- Books on the the theory and techniques of lifelong learning: Success Skills: Strategies for Study and Lifelong Learning, by Abby Marks-Beale, focuses on “learning how to learn” – developing the skills you need to get the most out of your learning opportunities (not rated). Also, Successful Lifelong Learning: Ten Tactics for Today and Tomorrow, by Robert L. Steinbach (not rated).
- Learning to Listen, Learning to Teach: The Power of Dialogue in Educating Adults, by Jane Vella, is an excellent guide if you aspire to teach other adults (rating = A). Also, Adult Learning Basics, by William J. Rothwell, designed to help you train, coach, and mentor effectively, but from a more theoretical perspective and with some emphasis on workplace learning (rating = A-).
- See also:
- Be one of the crowd: Go to plays, movies, sporting events, concerts, zoos, museums, and other public attractions.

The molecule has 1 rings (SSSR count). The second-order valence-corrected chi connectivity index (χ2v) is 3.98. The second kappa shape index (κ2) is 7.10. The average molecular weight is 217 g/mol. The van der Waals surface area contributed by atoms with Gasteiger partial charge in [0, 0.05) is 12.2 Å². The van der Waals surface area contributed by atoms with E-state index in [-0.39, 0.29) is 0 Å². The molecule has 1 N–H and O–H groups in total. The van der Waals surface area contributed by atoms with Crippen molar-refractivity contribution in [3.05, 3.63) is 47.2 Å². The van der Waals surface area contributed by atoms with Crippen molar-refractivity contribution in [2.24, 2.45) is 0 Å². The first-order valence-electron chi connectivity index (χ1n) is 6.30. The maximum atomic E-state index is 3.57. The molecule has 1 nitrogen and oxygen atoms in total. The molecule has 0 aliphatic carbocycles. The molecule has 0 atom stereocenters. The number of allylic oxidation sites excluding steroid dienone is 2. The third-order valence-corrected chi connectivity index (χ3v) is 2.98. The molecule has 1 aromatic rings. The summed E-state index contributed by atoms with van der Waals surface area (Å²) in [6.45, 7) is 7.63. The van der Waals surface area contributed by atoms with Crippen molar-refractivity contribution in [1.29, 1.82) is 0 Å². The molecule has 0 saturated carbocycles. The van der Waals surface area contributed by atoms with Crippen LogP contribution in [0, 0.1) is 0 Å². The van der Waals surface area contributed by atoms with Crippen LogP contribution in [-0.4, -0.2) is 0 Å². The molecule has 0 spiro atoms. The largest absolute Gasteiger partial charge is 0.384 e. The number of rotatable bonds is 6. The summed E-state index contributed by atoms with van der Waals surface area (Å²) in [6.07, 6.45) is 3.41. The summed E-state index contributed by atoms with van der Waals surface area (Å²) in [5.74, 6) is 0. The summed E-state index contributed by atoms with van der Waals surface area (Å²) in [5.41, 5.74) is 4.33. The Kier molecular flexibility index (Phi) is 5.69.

Even if you are relatively immobile, and even if you are alone, you can get out and enjoy public entertainments. But of course, such excursions are the most fun when you do them with friends or family.
For the most part, local newspapers (and their websites) will give you the most up-to-date information about what’s going on in your area, and often will provide reviews for many of them, so you have some idea what you’re in for. With a computer, you can probably get automatic updates from your favorite locales, or follow them on Facebook, or Twitter or other social websites. If you have a smart phone, you can check things out even when you're already on the go. But we list some other resources that work on a national basis to help you find enjoyable entertainment in your own locality.
- Free resources:
- “Moviefone,” for movies across the country, including summaries and reviews (rating = A+).
- “Theater Mania,” unlike most theatre websites, provides decent coverage of shows outside of New York. The “League of Resident Theatres” can link you to dozens of theatre companies across the country, so you can see what’s available near you (rating = A-).
- “Pollstar.com” can let you know about concerts that are going on in your area, or can help you follow a certain performer or group (rating = A).